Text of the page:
Sitting kills. We’ve heard the message – but recent studies suggest it’s not the whole truth. ‘Remaining in a fixed position for a long period is the health hazard,’ says chiropractor and physio AJ Gregg of the High Performance Sport Center in Arizona, US. The seated-in-a-chair position is simply where most of us spend that motionless time. And while runners may not think they are sedentary, research shows we are parked almost as much as our inactive pals – about nine hours a day.
‘The body is meant to move,’ says Gregg. When you're motionless, the hamstrings, lower back muscles and hip flexors become tight, which can hinder running performance and leave you injured. Sitting allows your glutes to sleep, too. When that muscle group is underutilised, you bring less power and stability into your runs, and you overwork smaller nearby muscles in ways that could lead to injury. Sitting also slows your circulation and turns off fat burners, upping your odds for heart disease, cancer and diabetes. Ready for some good news? There’s a simple fix: ‘By bringing more movement into your non-exercise time, you engage forgotten muscles and offset those sitting effects,’ says biomechanist Katy Bowman, author of Move Your DNA. ‘It doesn't have to be intense, it just has to change your geometry.’
Move more: When you're at the office
Stand, sit or balance on a ball? Actually, it’s best to alternate between whatever positions are available, says Gregg. If you’re chair-bound, perch at the edge of your seat to roll your pelvis forward, or rest the ankle of one leg on the top of the other thigh for a piriformis stretch, says Bowman. Set an app (such as Stand Up! The Work Break Timer) to remind you to take three-minute breaks every half an hour to do some desk stretches. Try ones that work your upper body: arm and shoulder strength and flexibility help propel you forward as you run. ‘Wall angels’ are good (align your back and the backs of your hands against a wall and move your arms in a snow-angel motion), or you can put your hands on your desk and drop your chest for a thoracic stretch. The bonus is that most colleagues will leave you alone, assuming you are having a breakdown.
Move more: Away from your desk
Go for walks during coffee or lunch breaks and make the most of your time in the queue for your lunch: instead of resting on your hip flexors (the go-to stance for most of us), try pelvic lifts: shift your weight back to your heels, then push your right hip towards the floor to lift your left foot slightly off the ground. Switch sides and repeat. This engages your glutes and lateral hip muscles, says Bowman; activating them throughout the day can make using them on a run feel more natural.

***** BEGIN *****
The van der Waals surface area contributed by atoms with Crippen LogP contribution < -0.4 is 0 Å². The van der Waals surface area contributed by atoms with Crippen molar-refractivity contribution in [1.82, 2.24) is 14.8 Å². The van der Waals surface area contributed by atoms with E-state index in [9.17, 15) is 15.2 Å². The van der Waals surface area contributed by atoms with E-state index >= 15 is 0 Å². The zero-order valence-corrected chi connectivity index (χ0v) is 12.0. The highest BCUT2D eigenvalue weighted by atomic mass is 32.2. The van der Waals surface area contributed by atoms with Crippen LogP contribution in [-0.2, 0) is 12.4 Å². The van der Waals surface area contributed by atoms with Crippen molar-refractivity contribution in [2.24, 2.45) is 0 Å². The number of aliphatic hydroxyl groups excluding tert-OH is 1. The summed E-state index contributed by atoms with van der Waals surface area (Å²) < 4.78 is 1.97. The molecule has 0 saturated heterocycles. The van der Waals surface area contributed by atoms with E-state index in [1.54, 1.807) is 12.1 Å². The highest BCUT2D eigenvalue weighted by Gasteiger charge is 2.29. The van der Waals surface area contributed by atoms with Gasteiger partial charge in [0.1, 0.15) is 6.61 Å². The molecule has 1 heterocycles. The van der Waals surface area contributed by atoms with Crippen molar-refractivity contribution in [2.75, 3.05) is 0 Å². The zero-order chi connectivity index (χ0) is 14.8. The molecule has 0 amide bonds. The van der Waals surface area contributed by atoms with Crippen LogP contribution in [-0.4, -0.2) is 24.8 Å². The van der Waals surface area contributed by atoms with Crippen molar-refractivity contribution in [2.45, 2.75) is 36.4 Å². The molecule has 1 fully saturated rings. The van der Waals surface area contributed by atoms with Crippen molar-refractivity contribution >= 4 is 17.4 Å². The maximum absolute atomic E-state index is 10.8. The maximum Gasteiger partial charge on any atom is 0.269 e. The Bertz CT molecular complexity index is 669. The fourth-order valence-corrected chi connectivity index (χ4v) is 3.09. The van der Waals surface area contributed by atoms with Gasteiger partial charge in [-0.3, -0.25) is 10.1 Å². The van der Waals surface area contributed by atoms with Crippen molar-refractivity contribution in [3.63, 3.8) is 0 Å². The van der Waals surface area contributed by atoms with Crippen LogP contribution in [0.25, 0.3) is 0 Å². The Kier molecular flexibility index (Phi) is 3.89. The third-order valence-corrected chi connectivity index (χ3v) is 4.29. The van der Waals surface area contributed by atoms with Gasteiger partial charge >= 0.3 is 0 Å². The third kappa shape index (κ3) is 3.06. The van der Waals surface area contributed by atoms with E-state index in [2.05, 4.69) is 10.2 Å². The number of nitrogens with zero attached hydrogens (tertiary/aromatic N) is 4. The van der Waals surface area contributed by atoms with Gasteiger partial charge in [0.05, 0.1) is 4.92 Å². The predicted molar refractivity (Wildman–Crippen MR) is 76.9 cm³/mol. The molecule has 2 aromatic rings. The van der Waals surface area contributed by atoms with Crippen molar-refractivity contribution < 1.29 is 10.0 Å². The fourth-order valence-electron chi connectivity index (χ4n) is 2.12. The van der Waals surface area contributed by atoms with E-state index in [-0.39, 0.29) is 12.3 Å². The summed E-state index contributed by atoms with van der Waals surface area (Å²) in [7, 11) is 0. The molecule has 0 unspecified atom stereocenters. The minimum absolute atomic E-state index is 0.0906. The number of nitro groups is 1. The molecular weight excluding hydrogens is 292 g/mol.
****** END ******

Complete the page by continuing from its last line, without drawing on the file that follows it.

Move more: On your rest days
On your non-long-run weekend day, you might go for a quick jog, but it’s easy to get your limbs in motion without lacing up. Lift your kids at the park, garden on your hands and knees, or call friends while tidying up the house. A walk on steep and/or uneven terrain will engage your glutes as well as the stabilising muscles in your feet and ankles that keep you upright while running. Just be careful, especially if you have a race coming up – seemingly low-key activities (such as raking leaves) could leave you sore if the motions are unfamiliar. Finally, hit the hay early: a solid night of sleep is one time that being sedentary works in your favour, says Gregg.
Move more: Even on a long-run day
A 20-30-minute nap and/or a cup of coffee should be about the most you need to avoid slumping after a long run, so if you find yourself sofa-bound (or desperately wishing you could be), you may need to cut back on mileage or pace, says Ian Torrence, lead ultra-running coach for McMillan Running. Upgrade the downtime you do have by hitting the floor instead of the sofa – you can speed up recovery by using your trusty foam roller, performing hip-opening yoga moves (try pigeon pose or happy baby), or cycling through the seated floor positions (below) every 15 minutes.
1/ Sit on the floor
With a pillow under your bum, sit on the ground while reading or eating lunch. ‘There are loads of ways you can position your joints – sitting cross-legged, sole-to-sole, with your legs out in a V, with your knees tucked up – that encourage mobility we don’t get from a chair,’ says Bowman.
2/ Stretch your calves
Work tight calves by placing a rolled-up towel on the floor where you stand during the day, such as in front of the bathroom sink. When brushing your teeth, put the ball of your foot on the towel and your heel on the floor for a gentle stretch.
3/ Hang out
It’s rare for we adults to support our weight with our upper bodies, so we develop weak shoulders. Hang from a horizontal bar for 15 secs to a minute (put a chin-up bar in your doorway or head for the monkey bars in a park). If that’s too hard, grasp a vertical pole and lean away from it.